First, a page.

ADOPTING a healthy lifestyle has helped retired teacher Eugene Miranda.
The 74-year-old said daily exercise has made him feel and function better.
The grandfather said he went for daily morning walks at the park.
“I believe in exercising and keeping fit, because I don’t want to be a burden to anyone.
“Both my son and daughter are married, and they live out of Ipoh and have their own families to look after,” he said when asked how he took care of his health.
He said if the need arises one day, when he or his wife were unable to look after themselves, they would probably move into a retirement home.
“I don’t think I will want to move in with my children, and my wife is also not in a position to take care of the grandchildren due to her aches and pains.
“Exercise, eating well and enjoying life has helped me a lot,” he added.
Eugene was among some senior citizens interviewed on how people aged 50 and above were preparing for their old age, and whether they preferred to live in retirement villages or follow their children.
Tajul Ariffin Ibrahim, 52, said his wife and he would want to live nearby their son when they were much older.
The businessman said his 25-year-old son was still in university but when he decided to tie the knot, they would want him to live nearby.
Tajul said to ensure he was fit and healthy, he jogged daily before breakfast.
“After work, my wife and I visit my wheelchair-bound in-laws who live nearby daily.
“I am working hard now so that I will be able to have enough savings and be able to go on vacations later on, and as a Muslim, I must visit Mecca.
“I hope my son will take care of us later,” he said, adding just like how he and his wife were taking care of their elders.
Former broker Michael Tan, 67, meanwhile, said keeping healthy and saving for old age was something that he had never failed to do since young.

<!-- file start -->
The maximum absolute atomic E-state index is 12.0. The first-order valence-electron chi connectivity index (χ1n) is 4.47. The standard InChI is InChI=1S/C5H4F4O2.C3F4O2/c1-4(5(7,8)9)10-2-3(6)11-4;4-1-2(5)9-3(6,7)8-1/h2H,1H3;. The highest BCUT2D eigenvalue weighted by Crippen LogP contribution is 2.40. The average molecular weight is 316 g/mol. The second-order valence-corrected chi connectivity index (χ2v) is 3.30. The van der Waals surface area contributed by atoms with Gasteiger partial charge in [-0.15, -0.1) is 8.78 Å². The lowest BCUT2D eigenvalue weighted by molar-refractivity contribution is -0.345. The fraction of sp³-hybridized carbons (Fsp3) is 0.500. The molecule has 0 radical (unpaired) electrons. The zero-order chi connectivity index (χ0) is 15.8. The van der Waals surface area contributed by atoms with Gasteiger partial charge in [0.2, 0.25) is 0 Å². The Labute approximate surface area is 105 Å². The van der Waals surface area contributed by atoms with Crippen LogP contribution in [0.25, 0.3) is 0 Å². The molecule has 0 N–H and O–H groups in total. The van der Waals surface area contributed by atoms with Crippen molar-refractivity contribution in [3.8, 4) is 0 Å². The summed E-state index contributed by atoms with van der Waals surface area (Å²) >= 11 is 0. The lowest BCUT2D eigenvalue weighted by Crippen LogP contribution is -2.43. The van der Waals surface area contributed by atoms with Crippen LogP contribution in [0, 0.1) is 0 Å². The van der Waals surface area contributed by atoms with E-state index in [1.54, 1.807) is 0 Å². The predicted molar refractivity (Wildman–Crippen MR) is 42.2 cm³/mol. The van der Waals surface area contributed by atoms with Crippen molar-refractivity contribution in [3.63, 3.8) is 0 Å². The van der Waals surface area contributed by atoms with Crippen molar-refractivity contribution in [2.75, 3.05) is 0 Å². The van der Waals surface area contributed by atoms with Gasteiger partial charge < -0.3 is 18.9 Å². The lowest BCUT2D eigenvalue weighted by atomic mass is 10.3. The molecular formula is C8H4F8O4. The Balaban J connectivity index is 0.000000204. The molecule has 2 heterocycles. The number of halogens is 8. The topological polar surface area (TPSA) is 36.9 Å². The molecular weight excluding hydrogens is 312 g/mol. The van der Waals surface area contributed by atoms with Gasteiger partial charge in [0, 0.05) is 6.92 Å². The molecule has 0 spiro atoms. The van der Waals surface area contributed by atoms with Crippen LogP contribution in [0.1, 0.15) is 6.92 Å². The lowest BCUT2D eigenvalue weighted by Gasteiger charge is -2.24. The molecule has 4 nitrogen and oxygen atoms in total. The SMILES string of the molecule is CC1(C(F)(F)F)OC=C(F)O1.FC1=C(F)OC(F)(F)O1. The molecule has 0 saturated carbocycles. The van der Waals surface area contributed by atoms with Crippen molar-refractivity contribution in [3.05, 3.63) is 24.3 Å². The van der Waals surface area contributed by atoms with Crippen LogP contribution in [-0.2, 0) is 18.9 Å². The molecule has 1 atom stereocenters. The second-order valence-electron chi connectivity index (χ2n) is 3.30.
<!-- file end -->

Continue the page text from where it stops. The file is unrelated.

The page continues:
He said besides the daily walking and exercises, his wife and he also participated in tai chi sessions.
Tan said he believed in continuing to lead a healthy lifestyle, and going on vacations overseas at least twice a year.
“We have a group of about 15 friends who we go travelling with.
“Both my children are working and living in Kuala Lumpur, and have their own lives and houses to look after,” he added.
Tan said it was really important not to have liabilities, and be able to manage finances properly.
He said retirees should not be greedy and go into get-rich schemes, as there is no such thing.
“The moment a person retires, and when they get their lump-sum gratuity, and Employees Provident Fund, people will come running to them, introducing various types of businesses,” he added.
Retired Health Medical Assistant M. Thanaletchimi, 63, said she preferred to be independent and lead a healthy lifestyle.
The grandmother of eight said that without fail she would exercise every morning.
Thanaletchimi said jogging, walking and simple exercises have kept her going, and not forgetting her love for gardening.
“Besides exercise, cooking, running errands, and going on the treadmill daily at home helps me keep fit, healthy and positive as well.
“At the moment, with the grace of God, I am fit and healthy without any major illness.
“So hopefully I will stay that way, and not burden anyone as I grow older,” she said.
Her friend, retired staff nurse J. Pramavathy, 62, said as she grew older, she realised the importance of keeping fit and healthy.
The mother of two said she was glad that one of her sons was staying with her, while another was a chef in Australia.
“At the moment my husband and son are with me, so I don’t find life boring as I have them by my side.
“I jog, do housework, gardening and go for social gatherings to keep me going.
“Since I am diabetic, I educate myself, go for my appointments and take medications accordingly,” she added.